Saturday, March 12, 2011

The Elderly Don't Hear the Same

     A few weeks ago I heard a concert by the Artie Shaw Orchestra. Younger readers wil not be familiar with Artie, but he was a clarinetest, composer and bandleader during the 1930s and 1940s. At the height of his popularity he was reportedly making $60,000 per week, which was pretty good for those times. While I did see most of the popular bands of the 1940s, I never did get to see his, although I did hear him speak at a jazz festival about 25 years ago.
     But I did listen to his records – in fact, I still do. And I am sure that 80% of that audience a few weeks ago also listened to his records, and according to a show of hands, a huge majority had actually heard him in person, and came to the concert because they liked his band. I know that is true of the 30 people in the group with which I attended.
    And here is the surprise – most of the group did not enjoy the concert! The band played Artie's arrangements, and although individual band members played ad lib solos, the leader played the same notes that Artie played on the original records. It was exactly the same music, almost note for note, that they listened to 65 or 70 years ago. What happened? Here are some possibilities:
  • Memory is tricky. We can say we remember an event, but we pass that memory through an unconscious filter: a dynamic pattern of attitudes, habits, internalized values, and modes of thinking. What we remember is only a pale image of the original event. As Mark Twain said, “It isn't so astonishing, the number of things I can remember, as the number of things I can remember that aren't so.”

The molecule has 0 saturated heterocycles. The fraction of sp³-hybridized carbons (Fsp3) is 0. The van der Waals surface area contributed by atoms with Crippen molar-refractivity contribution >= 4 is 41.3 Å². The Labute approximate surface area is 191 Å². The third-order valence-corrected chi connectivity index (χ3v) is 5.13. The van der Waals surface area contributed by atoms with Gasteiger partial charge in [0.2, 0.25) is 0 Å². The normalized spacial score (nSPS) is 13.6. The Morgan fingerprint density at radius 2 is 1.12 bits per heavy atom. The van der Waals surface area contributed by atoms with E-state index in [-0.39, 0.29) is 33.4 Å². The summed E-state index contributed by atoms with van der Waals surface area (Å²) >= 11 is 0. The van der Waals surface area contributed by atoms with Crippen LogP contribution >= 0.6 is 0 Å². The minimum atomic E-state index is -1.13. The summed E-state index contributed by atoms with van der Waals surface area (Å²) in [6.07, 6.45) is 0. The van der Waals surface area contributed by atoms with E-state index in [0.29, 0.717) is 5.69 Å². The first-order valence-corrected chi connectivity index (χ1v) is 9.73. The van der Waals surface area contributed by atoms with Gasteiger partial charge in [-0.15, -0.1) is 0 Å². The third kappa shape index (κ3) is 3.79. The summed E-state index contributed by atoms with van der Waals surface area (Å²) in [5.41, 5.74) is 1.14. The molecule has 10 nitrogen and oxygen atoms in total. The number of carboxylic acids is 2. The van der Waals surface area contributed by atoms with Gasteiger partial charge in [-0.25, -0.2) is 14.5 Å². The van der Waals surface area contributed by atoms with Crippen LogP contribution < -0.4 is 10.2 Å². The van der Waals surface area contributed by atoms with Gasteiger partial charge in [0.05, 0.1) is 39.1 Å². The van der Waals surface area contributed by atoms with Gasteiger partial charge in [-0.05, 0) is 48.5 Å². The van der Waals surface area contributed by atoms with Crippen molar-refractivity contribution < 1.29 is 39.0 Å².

• The fidelity of the 78 rpm recording process was not very good. Although we didn't realize it at the time, the music sounded as if it was being played in the next room through a closed door.
  • The acoustics in the auditorium, which was designed primarily for stage plays, was not the same as that of the old ballrooms, which were specifically designed for that type of music. As a result, it sounded much louder and more harsh than it did in more favorable surroundings.
  • When we were younger we were accustomed to loud sounds.
  • Here is a theory of my own: we hear sounds differently. I have noticed, both on TV shows and in normal conversations, that people are either speaking more rapidly or I am hearing more slowly. Even when the sound seems perfectly fine, I do not catch everything that is being said. Since I doubt that people are speaking faster, I must not be hearing, or at least processing sounds, as fast as I did when I was younger. Has anyone else noticed this?
     Anyway, I enjoyed the concert, but then, I was a Stan Kenton fan. His band was loud from the get-go.
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     In the previous chapter we discussed how the Spirit works through the use of certain special constructs: internal and external, individual and group. This method of investigation is useful as a crutch, and while it has the advantage of being easily understandable, it has the disadvantage of giving an incomplete picture.
     An In-depth Look At the Spirit's Activity – The Spirit Runs Through It.


The Spirit Runs Through It is available in paperback or on Kindle.

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